Supplementary Materials

  • immunology.sciencemag.org/cgi/content/full/6/58/eabi6950/DC1

    Supplemental Figure 1. Cohort design and summary statistics.

    Supplemental Figure 2. Identification of antigen-specific B cells.

    Supplemental Figure 3. Clonal evolution of spike-binding memory B cell lineages that were present prior to vaccination in a recovered individual.

    Supplemental Figure 4. B cell populations in sex and age subgroups.

    Supplemental Figure 5. Relationships between antibody and memory B cell responses following mRNA vaccination.

    Supplemental Table 1. Flow cytometry panel used for antigen-specific B cell assays.

    Supplemental Table 2. Recombinant proteins used for antigen-specific B cell assays.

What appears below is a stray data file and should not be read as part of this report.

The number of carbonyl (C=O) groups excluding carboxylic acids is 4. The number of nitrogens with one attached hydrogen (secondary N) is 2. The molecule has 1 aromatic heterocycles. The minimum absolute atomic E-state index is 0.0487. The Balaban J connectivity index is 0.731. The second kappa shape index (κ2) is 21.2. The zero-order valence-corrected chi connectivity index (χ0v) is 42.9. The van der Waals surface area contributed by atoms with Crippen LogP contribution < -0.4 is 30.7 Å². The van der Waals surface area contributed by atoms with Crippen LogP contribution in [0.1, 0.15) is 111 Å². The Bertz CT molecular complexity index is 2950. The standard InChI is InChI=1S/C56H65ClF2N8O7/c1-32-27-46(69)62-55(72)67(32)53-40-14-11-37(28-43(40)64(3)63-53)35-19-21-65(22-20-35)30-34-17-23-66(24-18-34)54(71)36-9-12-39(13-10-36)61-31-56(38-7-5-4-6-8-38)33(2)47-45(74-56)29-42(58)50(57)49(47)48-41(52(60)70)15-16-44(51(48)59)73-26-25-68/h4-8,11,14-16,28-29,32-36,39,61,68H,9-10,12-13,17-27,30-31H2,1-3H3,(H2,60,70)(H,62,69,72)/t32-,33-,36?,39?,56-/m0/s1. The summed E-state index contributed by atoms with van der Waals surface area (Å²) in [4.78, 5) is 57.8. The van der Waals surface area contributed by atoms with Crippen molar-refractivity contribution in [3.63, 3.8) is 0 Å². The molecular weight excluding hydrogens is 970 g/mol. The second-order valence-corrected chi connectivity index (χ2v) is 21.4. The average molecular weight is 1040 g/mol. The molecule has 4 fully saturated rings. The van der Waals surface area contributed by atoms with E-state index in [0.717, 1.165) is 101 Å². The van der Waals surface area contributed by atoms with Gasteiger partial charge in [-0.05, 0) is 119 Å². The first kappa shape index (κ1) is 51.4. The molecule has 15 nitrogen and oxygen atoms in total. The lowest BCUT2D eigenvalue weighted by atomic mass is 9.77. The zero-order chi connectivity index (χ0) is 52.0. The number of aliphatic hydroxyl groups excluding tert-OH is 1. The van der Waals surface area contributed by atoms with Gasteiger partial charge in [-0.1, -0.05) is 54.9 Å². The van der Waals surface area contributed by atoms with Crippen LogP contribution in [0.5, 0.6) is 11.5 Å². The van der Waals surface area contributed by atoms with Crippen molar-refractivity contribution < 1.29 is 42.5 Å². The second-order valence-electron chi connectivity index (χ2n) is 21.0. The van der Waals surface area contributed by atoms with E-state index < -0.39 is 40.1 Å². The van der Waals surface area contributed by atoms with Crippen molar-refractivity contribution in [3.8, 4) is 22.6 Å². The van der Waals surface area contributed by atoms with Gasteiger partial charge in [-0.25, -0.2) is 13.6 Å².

Supplemental Table 3. B cell receptor sequencing metadata.

    Supplemental Table 4: Raw data file.

  • The PDF file includes:

    • Fig. S1. Cohort design and summary statistics.
    • Fig. S2. Identification of antigen-specific B cells.
    • Fig. S3. Clonal evolution of spike-binding memory B cell lineages that were present prior to vaccination in a recovered individual.
    • Fig. S4. B cell populations in sex and age subgroups.
    • Fig. S5. Relationships between antibody and memory B cell responses following mRNA vaccination.
    • Table S1. Flow cytometry panel used for antigen-specific B cell assays.
    • Table S2. Recombinant proteins used for antigen-specific B cell assays.
    • Table S3. B cell receptor sequencing metadata.

    [Download PDF]

    Other Supplementary Material for this manuscript includes the following:

Stay Connected to Science Immunology

Navigate This Article